School officials unclear on lack of homeless grant

School officials unclear on lack of homeless grant

PAWTUCKET – School officials say they have been unable to determine why the local school district was again left out of a late October grant award to support local homeless students. Housing advocates recently estimated that there are 68 homeless students in Pawtucket currently.

Interim Supt. Cheryl McWilliams said administrators reached out to the Rhode Island Department of Education after an inquiry from The Breeze about the lack of a grant this year, but were still unclear on the reasoning.

McWilliams said the district filled out the application for the McKinney-Vento Homeless Assistance Act Education for Homeless Children and Youth grant in August. She theorized that the district might not have won the award because its percentage of homeless students is under 1 percent. Certainly “any homelessness isn’t good,” she said, but some other districts do have higher percentages than that.

The one grant-winning district that stuck out to her as a bit surprising on the list of eight recipients was West Warwick, said McWilliams.

The eight districts winning a total of $331,801 were: Central Falls, with $41,899; Middletown, with $44,572; Newport, with $45,000; North Kingstown, with $37,240; Providence, with $45,000; Warwick, with $31,138; West Warwick, with $41,951; and Woonsocket, with $45,000.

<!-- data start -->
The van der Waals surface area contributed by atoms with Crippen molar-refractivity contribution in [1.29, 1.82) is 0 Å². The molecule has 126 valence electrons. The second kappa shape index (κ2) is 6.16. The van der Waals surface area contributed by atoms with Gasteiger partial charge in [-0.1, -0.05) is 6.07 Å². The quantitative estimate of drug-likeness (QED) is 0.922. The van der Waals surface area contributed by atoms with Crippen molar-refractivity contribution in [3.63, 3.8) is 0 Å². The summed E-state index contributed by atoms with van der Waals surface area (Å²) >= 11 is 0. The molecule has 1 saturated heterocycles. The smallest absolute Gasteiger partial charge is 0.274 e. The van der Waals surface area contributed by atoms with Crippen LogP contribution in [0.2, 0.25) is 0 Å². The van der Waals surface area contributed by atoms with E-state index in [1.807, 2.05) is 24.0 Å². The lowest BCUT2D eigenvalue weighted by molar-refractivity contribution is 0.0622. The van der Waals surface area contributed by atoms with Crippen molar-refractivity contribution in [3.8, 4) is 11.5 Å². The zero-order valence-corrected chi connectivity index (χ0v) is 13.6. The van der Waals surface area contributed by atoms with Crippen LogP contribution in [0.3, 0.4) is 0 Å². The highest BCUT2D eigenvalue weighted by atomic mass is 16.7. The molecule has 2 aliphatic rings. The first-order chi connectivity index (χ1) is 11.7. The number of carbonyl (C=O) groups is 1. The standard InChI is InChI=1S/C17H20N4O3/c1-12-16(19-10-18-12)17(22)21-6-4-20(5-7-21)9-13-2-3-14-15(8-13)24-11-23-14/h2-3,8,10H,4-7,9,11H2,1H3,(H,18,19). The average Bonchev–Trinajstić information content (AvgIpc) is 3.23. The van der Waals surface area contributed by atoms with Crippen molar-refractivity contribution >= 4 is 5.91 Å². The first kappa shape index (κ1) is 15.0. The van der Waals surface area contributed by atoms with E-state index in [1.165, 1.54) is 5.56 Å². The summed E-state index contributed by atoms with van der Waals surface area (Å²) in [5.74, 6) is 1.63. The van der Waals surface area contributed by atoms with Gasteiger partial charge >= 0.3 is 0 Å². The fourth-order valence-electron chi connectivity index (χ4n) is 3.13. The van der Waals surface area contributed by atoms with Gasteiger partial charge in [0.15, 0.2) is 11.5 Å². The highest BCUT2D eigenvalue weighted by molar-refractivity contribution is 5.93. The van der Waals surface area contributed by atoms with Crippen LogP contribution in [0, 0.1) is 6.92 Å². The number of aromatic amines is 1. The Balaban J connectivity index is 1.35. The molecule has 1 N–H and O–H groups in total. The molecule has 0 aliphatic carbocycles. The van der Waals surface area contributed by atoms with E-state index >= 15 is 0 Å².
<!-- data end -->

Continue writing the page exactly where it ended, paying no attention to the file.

Pawtucket was the only one of state’s five urban core communities (Providence, Newport, Woonsocket and Central Falls) not to receive the grant. Warwick and West Warwick are both urban ring communities, while North Kingstown is classified as a suburban district.

The winners last year, sharing $251,000, were Middletown, Newport, North Kingstown, Warwick, and Woonsocket.

Meg Geoghegan, communications director for RIDE, said the funds awarded were part of a competitive grant process that takes the number of homeless students into consideration but is also heavily focused on the quality of programming proposed by the district for homeless students.

“It’s important to note that districts have other funding available to support homeless students, such as required reservations of Title IA funds to support homeless students,” she said.

The McKinney Vento sub-grants are meant to support programs and initiatives above and beyond what is already required under the McKinney-Vento law, she said.

The subgrants, federally funded and administered by the state, are renewable for up to three years. Each winning application had to demonstrate a well-developed project that facilitates the enrollment, attendance, and success in school of homeless students. The projects had to show that they provide temporary, special, and supplementary services to meet the unique needs of homeless students.

“Homeless students are among our most vulnerable populations, and the challenges that these students face impact their academic, physical, and social emotional well-being,” said Commissioner of Education Angélica Infante-Green. “There are many ways that we can and must support students and families facing homelessness, and McKinney-Vento grants are an important resource that help us drive that work.”

Other factors considered in McKinney-Vento grant applications are the involvement of parents or guardians in the education of their children, the extent to which homeless students will be integrated within the regular education program, and coordination with other agencies and organizations that serve homeless students, states a release.